To make my strategy work, the two groups at the end of the barbell should have different betas. For the inflation fears group, I'm looking for betas below 1. I think that maximizes the strength of this group: steady, if sometimes slow, gains and very limited downside volatility.

For the growth group, I'm looking for higher betas, maybe as high as 1.5. Those higher betas effectively leverage the potential good earnings news from these stocks, making them likely to move up more on good news. Yet by keeping beta below 1.5, I'm not taking on huge risk.

From a beta perspective, then, PetsMart and SCP Pool are exactly what I'm looking for. SCP Pool has a beta of 1, and PetsMart a beta of 1.4.

Now, you might ask, where do I get the cash to implement this strategy?

From selling those stocks that don't fit this strategy. For example, even though Freeport-McMoRan is in the right industry, its high beta of 1.3 makes it a bad fit with the low risk I need from the inflation group for this strategy. I'm going to replace it in the inflation group with Southern Peru Copper and its beta of 0.6. And I'm going to fund my purchase of Wolverine by selling my shares of 2.4-beta Western Digital ( WDC).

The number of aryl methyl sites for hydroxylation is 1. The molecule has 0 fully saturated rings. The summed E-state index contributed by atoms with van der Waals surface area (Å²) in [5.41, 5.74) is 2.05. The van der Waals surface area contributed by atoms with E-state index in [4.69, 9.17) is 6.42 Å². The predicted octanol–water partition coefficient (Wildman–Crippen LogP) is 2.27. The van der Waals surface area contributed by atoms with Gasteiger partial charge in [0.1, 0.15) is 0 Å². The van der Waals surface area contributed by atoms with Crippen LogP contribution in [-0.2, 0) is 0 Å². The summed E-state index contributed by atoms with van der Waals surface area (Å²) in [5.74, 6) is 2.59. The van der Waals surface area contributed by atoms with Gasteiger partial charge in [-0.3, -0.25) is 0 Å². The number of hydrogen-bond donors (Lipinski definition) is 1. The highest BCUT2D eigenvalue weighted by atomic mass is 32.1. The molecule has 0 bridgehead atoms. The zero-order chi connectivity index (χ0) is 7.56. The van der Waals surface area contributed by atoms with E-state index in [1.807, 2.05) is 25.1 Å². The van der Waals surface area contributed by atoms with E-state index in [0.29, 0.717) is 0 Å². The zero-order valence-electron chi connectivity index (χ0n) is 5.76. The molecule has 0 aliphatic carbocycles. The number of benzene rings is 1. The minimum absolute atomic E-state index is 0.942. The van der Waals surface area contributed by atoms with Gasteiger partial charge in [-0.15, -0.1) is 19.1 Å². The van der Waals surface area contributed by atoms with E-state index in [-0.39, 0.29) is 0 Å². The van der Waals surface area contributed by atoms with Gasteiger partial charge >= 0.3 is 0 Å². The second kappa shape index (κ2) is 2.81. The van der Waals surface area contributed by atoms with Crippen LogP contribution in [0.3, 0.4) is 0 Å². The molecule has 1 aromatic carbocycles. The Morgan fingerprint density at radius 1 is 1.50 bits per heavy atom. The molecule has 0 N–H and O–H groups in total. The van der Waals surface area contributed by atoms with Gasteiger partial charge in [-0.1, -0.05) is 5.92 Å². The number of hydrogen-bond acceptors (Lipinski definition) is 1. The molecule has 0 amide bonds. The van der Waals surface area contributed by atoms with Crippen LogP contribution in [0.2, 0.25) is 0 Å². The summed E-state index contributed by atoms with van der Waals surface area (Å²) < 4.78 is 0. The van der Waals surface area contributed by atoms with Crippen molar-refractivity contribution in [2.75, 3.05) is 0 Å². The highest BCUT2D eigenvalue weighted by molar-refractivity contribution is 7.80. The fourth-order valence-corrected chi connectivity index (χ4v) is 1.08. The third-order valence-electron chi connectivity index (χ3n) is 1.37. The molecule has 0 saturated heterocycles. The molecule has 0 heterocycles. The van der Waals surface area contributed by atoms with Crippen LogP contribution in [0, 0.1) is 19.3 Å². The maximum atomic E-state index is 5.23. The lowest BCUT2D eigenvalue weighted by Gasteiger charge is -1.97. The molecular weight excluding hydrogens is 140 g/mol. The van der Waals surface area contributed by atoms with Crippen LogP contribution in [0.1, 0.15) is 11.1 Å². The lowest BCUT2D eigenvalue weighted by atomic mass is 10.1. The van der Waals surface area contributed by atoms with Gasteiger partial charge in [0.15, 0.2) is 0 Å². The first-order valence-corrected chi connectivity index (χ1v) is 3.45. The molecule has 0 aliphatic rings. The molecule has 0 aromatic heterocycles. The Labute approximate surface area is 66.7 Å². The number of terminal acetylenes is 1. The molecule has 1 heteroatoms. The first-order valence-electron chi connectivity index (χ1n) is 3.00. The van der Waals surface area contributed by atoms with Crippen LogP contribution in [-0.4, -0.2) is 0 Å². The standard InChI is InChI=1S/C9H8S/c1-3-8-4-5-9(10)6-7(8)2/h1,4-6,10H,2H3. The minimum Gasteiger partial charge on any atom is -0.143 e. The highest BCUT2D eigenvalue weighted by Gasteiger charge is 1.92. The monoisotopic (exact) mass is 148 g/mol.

Changes to Jubak's Picks

Sell Freeport-McMoRan Copper & Gold. The stock market overall is getting more volatile as investors worry about interest rate increases from the Federal Reserve. Plus, the gold and basic metals sector is getting riskier as traders unwind hedges and sell to reduce their leverage. Freeport-McMoRan carries more individual stock risk than I'd like. So I'm selling these shares and switching the money into Southern Peru Copper. I'm selling the shares with a 6% profit since I added them to Jubak's Picks on Sept. 23, 2003. (Full disclosure: I will sell my shares of Freeport-McMoRan Copper & Gold on April 23.)